The Cult of the Goddess Pattini

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University of Chicago Press, 1984 - Body, Mind & Spirit - 629 pages
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Pattini—goddess, virgin, wife, and mother; folk deity of Sinhala Buddhists and Jains; and assimilated goddess of the Hindu pantheon—has been worshiped in Sri Lanka and South India for fifteen hundred years or more, as she still is today. This long-awaited book is the culmination of Gananath Obeyesekere's comprehensive study of the Pattini cult and its historical, sociological, and psychoanalytical role in the culture of South Asia. A well-known anthropologist and a native of Sri Lanka, Obeyesekere displays his impeccable scholarship and a stunning range of theoretical perspectives in this work, the most detailed analysis of a single religious complex in South Asian ethnography (and possibly in all of anthropology).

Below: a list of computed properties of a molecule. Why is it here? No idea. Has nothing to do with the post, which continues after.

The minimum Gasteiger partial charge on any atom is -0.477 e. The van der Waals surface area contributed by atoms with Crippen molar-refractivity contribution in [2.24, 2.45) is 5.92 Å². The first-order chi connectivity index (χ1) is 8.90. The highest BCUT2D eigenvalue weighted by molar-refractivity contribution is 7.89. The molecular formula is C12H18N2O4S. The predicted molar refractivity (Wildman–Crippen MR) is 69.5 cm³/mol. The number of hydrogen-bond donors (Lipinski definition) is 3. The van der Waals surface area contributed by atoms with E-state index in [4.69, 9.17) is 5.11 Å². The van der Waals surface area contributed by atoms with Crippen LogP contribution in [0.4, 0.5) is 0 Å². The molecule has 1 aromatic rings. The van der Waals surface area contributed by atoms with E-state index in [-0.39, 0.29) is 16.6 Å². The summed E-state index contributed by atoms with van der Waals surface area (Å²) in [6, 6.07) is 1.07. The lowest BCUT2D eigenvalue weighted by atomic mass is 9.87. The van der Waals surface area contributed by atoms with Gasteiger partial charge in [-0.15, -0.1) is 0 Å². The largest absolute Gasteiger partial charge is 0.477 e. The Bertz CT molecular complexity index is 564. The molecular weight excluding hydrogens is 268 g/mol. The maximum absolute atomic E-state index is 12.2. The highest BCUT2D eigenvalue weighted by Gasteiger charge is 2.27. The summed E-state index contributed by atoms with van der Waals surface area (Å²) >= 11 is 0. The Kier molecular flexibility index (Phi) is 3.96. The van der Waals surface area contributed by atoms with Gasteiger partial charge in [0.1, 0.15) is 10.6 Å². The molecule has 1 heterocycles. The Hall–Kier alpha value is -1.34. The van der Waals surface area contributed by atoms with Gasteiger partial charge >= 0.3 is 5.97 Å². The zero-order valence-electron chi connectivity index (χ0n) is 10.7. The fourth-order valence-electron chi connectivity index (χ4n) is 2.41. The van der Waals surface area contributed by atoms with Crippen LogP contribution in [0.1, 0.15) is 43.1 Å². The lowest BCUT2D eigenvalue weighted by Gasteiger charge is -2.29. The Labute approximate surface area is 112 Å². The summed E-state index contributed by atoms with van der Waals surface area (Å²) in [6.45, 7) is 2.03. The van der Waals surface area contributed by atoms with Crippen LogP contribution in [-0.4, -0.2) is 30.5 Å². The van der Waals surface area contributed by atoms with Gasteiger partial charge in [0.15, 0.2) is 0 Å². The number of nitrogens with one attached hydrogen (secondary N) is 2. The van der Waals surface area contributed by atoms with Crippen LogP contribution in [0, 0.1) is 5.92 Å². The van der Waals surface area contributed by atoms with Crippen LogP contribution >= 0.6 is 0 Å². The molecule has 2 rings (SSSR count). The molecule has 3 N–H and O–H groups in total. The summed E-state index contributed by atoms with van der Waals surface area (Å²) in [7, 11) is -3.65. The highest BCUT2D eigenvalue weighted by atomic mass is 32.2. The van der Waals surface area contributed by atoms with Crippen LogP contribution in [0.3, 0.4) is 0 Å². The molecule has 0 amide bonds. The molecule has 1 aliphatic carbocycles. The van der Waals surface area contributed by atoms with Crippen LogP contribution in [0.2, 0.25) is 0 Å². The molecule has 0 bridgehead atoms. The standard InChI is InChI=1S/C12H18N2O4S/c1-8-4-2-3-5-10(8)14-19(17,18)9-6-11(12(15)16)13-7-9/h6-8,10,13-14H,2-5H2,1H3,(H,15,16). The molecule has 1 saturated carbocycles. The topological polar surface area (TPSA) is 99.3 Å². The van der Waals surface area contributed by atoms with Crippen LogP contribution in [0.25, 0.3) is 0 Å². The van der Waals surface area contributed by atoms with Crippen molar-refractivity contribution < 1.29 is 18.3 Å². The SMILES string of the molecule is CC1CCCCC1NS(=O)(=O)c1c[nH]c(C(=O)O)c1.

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About the author (1984)

Gananath Obeyesekere is Professor of Anthropology, Emeritus, at Princeton University. He is the author of "Imagining Karma: Ethical" "Transformation in Amerindian, Buddhist, and Greek Rebirth "(California, 2002), "The Apotheosis of Captain Cook: European Mythmaking in the" "Pacific "(1997), "The Work of Culture: Symbolic Transformation in" "Psychoanalysis and Anthropology "(1990), "The Cult of the Goddess Pattini" (1984), and "Medusa's Hair: An Essay on Personal Symbols and Religious" "Experience "(1984).

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